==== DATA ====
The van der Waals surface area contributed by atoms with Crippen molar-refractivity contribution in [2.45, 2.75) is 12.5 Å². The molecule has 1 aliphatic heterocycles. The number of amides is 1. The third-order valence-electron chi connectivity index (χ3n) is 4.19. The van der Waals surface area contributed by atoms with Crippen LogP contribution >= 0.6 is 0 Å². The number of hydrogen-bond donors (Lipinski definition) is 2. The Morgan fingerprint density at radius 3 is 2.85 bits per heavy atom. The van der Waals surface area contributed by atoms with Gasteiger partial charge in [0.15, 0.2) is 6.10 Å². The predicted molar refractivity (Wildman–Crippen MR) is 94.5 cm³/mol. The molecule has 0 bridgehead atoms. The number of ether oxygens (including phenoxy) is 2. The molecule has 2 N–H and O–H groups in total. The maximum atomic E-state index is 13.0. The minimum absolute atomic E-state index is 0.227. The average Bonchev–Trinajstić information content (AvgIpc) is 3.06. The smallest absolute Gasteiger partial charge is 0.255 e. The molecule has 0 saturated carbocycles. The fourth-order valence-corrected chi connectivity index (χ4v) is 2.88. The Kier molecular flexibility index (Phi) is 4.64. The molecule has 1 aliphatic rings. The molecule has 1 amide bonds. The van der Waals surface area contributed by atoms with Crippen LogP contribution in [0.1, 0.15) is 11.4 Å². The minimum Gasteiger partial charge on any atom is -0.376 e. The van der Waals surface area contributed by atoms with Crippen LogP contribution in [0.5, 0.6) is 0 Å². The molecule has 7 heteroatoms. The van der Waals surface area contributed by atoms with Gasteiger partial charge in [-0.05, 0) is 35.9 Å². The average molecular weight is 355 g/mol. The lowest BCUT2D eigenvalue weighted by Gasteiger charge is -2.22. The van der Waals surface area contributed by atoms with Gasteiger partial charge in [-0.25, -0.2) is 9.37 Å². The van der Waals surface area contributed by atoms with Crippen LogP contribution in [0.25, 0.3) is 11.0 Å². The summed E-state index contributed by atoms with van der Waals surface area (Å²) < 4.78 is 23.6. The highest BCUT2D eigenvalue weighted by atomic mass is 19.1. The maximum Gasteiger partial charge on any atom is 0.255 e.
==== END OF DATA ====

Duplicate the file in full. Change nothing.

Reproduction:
The van der Waals surface area contributed by atoms with Crippen molar-refractivity contribution in [2.45, 2.75) is 12.5 Å². The molecule has 1 aliphatic heterocycles. The number of amides is 1. The third-order valence-electron chi connectivity index (χ3n) is 4.19. The van der Waals surface area contributed by atoms with Crippen LogP contribution >= 0.6 is 0 Å². The number of hydrogen-bond donors (Lipinski definition) is 2. The Morgan fingerprint density at radius 3 is 2.85 bits per heavy atom. The van der Waals surface area contributed by atoms with Gasteiger partial charge in [0.15, 0.2) is 6.10 Å². The predicted molar refractivity (Wildman–Crippen MR) is 94.5 cm³/mol. The molecule has 0 bridgehead atoms. The number of ether oxygens (including phenoxy) is 2. The molecule has 2 N–H and O–H groups in total. The maximum atomic E-state index is 13.0. The minimum absolute atomic E-state index is 0.227. The average Bonchev–Trinajstić information content (AvgIpc) is 3.06. The smallest absolute Gasteiger partial charge is 0.255 e. The molecule has 0 saturated carbocycles. The fourth-order valence-corrected chi connectivity index (χ4v) is 2.88. The Kier molecular flexibility index (Phi) is 4.64. The molecule has 1 aliphatic rings. The molecule has 1 amide bonds. The van der Waals surface area contributed by atoms with Crippen LogP contribution in [0.1, 0.15) is 11.4 Å². The minimum Gasteiger partial charge on any atom is -0.376 e. The van der Waals surface area contributed by atoms with Crippen LogP contribution in [0.5, 0.6) is 0 Å². The molecule has 7 heteroatoms. The van der Waals surface area contributed by atoms with Gasteiger partial charge in [-0.05, 0) is 35.9 Å². The average molecular weight is 355 g/mol. The lowest BCUT2D eigenvalue weighted by Gasteiger charge is -2.22. The van der Waals surface area contributed by atoms with Gasteiger partial charge in [-0.25, -0.2) is 9.37 Å². The van der Waals surface area contributed by atoms with Crippen LogP contribution in [0.25, 0.3) is 11.0 Å². The summed E-state index contributed by atoms with van der Waals surface area (Å²) < 4.78 is 23.6. The highest BCUT2D eigenvalue weighted by atomic mass is 19.1. The maximum Gasteiger partial charge on any atom is 0.255 e.